Age of Capacity:
The generating capacity in South Africa and Zambia was largely built in the 1970s or early 1980s. Investment in the respective power sectors has not risen to an adequate level. As such, power stations in each country struggle with aging equipment. In Nigeria, power station construction has been constrained and, as such, % of the country’s capacity is less than X years old.
Large contract competition drives the MRO market. In this area, the Xcountries differ in their contract management. Nigeria has historically operated without large contracts, South Africa has operated with a few large, centrally-managed maintenance contracts, and Zambia has only used temporary unscheduled contracts. All countries are moving towards more comprehensive maintenance contracts which will allow the generating assets to achieve improved performance. Zambia is an exception, as MRO is expected to continue to be managed in-house.
The MRO markets in each of the covered countries are set to grow. This is driven primarily by the need for a better performing electricity generating sector and secondly by an expanding generation capacity. In countries where maintenance spending has been low in the past X years, performance problems are necessitating its ramped up implementation. South Africa and Nigeria share this specific characteristic.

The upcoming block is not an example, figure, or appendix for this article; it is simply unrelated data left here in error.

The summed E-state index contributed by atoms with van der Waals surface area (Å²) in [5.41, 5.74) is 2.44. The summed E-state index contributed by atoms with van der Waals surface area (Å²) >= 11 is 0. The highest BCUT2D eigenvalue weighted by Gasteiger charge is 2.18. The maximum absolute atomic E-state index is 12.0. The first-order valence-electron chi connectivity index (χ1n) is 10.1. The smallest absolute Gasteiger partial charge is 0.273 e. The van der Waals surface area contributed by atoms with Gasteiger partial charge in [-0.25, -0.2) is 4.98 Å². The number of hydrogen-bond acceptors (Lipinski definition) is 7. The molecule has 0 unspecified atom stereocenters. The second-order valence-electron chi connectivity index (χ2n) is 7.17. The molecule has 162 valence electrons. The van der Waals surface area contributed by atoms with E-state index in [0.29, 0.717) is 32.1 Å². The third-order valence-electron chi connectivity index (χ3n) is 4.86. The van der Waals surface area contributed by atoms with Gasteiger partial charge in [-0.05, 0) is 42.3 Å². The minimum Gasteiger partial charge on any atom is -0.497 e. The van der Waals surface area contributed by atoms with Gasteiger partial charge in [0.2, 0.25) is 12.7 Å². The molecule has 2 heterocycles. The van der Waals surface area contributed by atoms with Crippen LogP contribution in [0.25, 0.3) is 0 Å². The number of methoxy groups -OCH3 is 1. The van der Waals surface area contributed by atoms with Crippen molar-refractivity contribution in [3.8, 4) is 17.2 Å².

• Generation capacity is expanding in line with the Integrated Resource Plan (IRP) 2010. By 2030, generation capacity is expected to double.
• Coal will remain the dominant feedstock with large increments in nuclear, gas, and renewables.
• All of South Africa’s generation capacity is available to generate electricity, except that which is either under scheduled or unscheduled maintenance.
• The system suffered from a maintenance backlog of Xunits as of November 2012.
• Generation capacity growth in Nigeria is driven by a historically inadequate supply. The absence of power has driven the widespread use of private generators.
• The current expansion drive and its resulting privatisation programs will lead to capacity expansion.
• Approximately X% of Nigeria's generating capacity is unavailable to generate electricity.
• The rest of the capacity is subject to sporadic operation with poor maintenance practices.
• Zambia is almost entirely reliant on hydro-powered electricity. The expansion drive in Zambia is driven by the potential to export electricity to neighbouring countries as the internal demand is relatively small.
• Over % of Zambia’s electricity is generated in X hydropower stations. New generation growth is also concentrated in these X stations.
• All available capacity is operational, however it suffers from high unscheduled maintenance due to station age.
Key Questions This Study Will Answer
• How is the relevant country MRO market growing in the research timeframe up to 2017?
• Who are the existing competitors and what are their primary competencies?
• What are the future trends likely to be faced by market participants?
• What are the drivers and restraints faced by the market participants in each country?
• How do the MRO markets in the three countries surveyed compare to each other?